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When ABC News president Kim Godwin suspended Whoopi Goldberg from The View on Tuesday night, the group texts among ABC staff began flying.
Two sources inside ABC News told The Hollywood Reporter they felt that, after Goldberg’s comments about Jewish people and the Holocaust on Monday, the network needed to take action. Indeed, Godwin’s memo to staff Tuesday explaining the suspension touched on those concerns.
“Just last week I noted that the culture at ABC News is one that is driven, kind, inclusive, respectful, and transparent. Whoopi’s comments do not align with those values,” Godwin wrote, adding that “words matter and we must be cognizant of the impact our words have.”
During her Wednesday morning editorial call, Godwin elaborated on that thought to staff, telling them that she “leads with her conscience.”
Godwin has made changing ABC’s culture a priority since joining last year, and Goldberg’s comments had to be addressed to be consistent with that goal.
But within ABC, and among the media commentariat, the perspective that action needed to be taken was not universally shared. Another ABC source said that they felt Goldberg’s sincere apology was enough, especially considering her original remarks weren’t delivered out of hate.
It’s a point of view that was shared elsewhere, including by Jonathan Greenblatt, the CEO of the Anti-Defamation League, who appeared on Tuesday’s View to discuss Goldberg’s comments.
“Deeply appreciate @WhoopiGoldberg inviting me on to @TheView today to have an important discussion on the importance of educating about the Holocaust,” Greenblatt tweeted Tuesday. “Whoopi has been a long-time ally of the Jewish community and @ADL and her apology is very much welcome.”
On MSNBC Wednesday morning, Morning Joe host Joe Scarborough was incredulous.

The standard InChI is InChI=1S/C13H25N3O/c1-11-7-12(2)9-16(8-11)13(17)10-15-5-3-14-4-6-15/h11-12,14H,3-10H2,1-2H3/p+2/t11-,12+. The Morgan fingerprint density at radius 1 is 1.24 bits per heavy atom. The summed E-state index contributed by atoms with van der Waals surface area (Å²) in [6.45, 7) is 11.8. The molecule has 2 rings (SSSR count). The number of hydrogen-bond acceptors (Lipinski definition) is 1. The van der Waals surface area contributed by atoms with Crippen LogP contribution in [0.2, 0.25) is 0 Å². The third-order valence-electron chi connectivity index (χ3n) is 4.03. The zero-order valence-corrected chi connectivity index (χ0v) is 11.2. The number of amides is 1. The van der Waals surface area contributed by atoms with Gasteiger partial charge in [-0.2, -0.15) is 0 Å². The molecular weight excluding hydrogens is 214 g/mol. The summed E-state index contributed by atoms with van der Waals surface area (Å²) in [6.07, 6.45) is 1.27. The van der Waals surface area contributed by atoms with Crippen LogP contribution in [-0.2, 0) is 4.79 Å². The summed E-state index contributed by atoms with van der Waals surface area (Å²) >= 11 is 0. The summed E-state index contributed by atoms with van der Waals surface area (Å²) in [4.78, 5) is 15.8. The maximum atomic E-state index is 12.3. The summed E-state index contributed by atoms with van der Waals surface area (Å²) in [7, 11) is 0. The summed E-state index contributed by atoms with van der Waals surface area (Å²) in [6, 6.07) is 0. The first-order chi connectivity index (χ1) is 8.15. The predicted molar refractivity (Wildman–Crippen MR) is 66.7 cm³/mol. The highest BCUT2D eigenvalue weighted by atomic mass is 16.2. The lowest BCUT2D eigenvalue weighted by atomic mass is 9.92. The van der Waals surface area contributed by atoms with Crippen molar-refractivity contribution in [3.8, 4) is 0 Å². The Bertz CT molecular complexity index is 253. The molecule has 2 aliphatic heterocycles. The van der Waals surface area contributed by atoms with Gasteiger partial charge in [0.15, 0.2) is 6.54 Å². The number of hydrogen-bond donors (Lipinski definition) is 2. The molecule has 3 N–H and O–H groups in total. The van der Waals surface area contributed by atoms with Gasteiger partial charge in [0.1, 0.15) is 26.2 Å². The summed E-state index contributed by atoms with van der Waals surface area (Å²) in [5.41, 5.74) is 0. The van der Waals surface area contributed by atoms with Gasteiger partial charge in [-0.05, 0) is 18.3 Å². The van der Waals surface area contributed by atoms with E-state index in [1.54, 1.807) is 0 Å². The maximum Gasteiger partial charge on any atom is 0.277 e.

“She made a terrible mistake. We all make terrible mistakes,” he said. “Who is so frail over at ABC? Who was so frail out there that they can’t understand when somebody makes a mistake, apologizes for the mistake, and takes all the corrective actions that can be taken for that mistake, and they’re still suspended for two weeks?”
Meanwhile, former View co-host Meghan McCain herself weighed in at The Daily Mail, writing in a column that she believed some sort of action was warranted while adding that she felt there is a “unequal standard” for liberals and conservatives.
“There’s a double, triple, and even quadruple standard if you are conservative. If this isn’t an enormous problem for ABC News today, it will grow to be a bigger one,” McCain wrote. “People have less and less tolerance for overpaid celebrities, with every access to education themselves, using their platforms to spew bigotry. And from my experience working in television, the ugly things said casually backstage always have a way of coming out into the light when the camera is on.”
One of the ABC sources noted that The View is, to a large extent, dependent on hosts having “hot takes” on the news, and that it has long been a magnet for controversy (McCain was a frequent target of criticism for comments she made on the program). And with sharp debate and differing opinions a big piece of the program’s secret sauce, they speculated that this won’t be the last time the show has to deal with offensive or ill-informed commentary.
The View made a very brief reference to Goldberg’s suspension at the top of Wednesday’s show, with Joy Behar, taking Goldberg’s place in the moderator’s chair, simply saying, “You all saw the news: Whoopi will be back here in two weeks, OK.”
9:03 a.m. This story has been updated with The View briefly addressing Goldberg’s suspension at the top of the show.
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